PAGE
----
Anybody can write – that’s what they imply on the freelancing websites when a bloke offers $2.50 for 500 words. But what those chancers will soon realize is that not everybody can write well.
Have are five tips for keeping your prose sharp.
In the words of Mark Twain, ‘A classic is something that everybody wants to have read and nobody wants to read.’ Choose prose that challenges you and prose which is regarded as badly written. There’s a difference between a good storyteller and a good writer, and you need to know why Fitzgerald trumps Stephanie Mayer, prose if not success-wise.
Show don’t tell
This is one of the first techniques creative writing students learn. As Anton Chekhov said, ‘Don’t tell me the moon is shining; show me the glint of light on broken glass.’ Even professional writers don’t always instinctively do this. The joy of redrafting is being able to chip away at your work over time.
Feel free to write adverbs galore during your initial ‘’vomit draft’’, but the majority will be redundant. A novice writer may think they’re giving readers the scenic route, but reading extensively over time will show how ostentatious words can alienate readers. Consider The Boy in the Striped Pyjamas; despite a sophisticated plot which forces readers to question their moral integrity, the writing itself is accessible all abilities.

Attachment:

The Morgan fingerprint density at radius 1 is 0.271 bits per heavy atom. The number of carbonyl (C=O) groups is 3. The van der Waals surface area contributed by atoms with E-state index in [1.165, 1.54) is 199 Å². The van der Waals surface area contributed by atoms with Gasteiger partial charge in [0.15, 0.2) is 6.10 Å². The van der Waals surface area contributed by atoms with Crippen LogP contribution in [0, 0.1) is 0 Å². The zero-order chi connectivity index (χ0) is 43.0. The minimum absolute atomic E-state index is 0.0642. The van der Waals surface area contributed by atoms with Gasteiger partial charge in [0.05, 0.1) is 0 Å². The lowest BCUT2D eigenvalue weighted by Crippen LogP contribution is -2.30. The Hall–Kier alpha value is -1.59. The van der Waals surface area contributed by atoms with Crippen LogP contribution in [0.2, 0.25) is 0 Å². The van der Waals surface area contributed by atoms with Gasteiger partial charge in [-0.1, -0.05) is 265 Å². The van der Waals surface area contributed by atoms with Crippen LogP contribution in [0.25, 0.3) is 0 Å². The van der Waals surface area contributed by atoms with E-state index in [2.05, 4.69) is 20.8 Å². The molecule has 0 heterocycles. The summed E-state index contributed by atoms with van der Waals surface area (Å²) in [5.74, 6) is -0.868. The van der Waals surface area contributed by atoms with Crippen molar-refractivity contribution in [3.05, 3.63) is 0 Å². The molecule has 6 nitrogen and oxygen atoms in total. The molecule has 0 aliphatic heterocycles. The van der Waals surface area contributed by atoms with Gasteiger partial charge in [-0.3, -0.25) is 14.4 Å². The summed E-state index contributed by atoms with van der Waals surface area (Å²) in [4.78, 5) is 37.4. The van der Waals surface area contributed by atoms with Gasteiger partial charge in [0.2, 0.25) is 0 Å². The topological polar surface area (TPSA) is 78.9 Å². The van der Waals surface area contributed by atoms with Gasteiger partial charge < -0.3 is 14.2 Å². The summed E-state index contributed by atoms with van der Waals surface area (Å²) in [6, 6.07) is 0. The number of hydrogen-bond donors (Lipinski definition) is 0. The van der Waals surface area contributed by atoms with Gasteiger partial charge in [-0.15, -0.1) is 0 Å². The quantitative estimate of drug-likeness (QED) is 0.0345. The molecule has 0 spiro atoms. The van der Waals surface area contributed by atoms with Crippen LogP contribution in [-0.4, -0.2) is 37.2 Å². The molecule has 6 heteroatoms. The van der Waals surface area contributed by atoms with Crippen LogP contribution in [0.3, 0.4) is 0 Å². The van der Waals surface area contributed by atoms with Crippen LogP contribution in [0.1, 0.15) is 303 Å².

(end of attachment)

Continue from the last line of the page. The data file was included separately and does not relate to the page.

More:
Leave your work for some time
You’d be surprised how flawed your work can seem after time away from each other. A few weeks’ space – allowing for the initial preciousness you feel towards an exciting new piece to pass – will allow you to look at it objectively.
Edit, edit, edit
Give your work to anyone willing to read it. Read it out loud to yourself, repeatedly; this will help you notice if a line isn’t flowing well and needs punctuation, or you’re repeating words. Don’t be precious. If multiple readers give the same feedback, take it on board. Ask specific questions: could you enter the story later and leave sooner? Is this the most interesting POV? Don’t be afraid to tear apart and reassemble your work.
Remember that not all prose needs to be sharp; some can be soft; we use the adverb “fluently” to describe somebody who speaks well, so why wouldn’t the same apply to writing? And last of all: believe in what you write – all rules are made to be broken.
Lowri is a freelance writer and burlesque performer based on the Isle of Anglesey. Although sometimes she gets to write about exciting topics like designer children’s wear (FORTY QUID FOR A HAT?!), more often than not it’s DIY – not to brag, but she has become quite the expert on Combi boilers and laminate flooring.
You can follow Lowri on her personal blog here.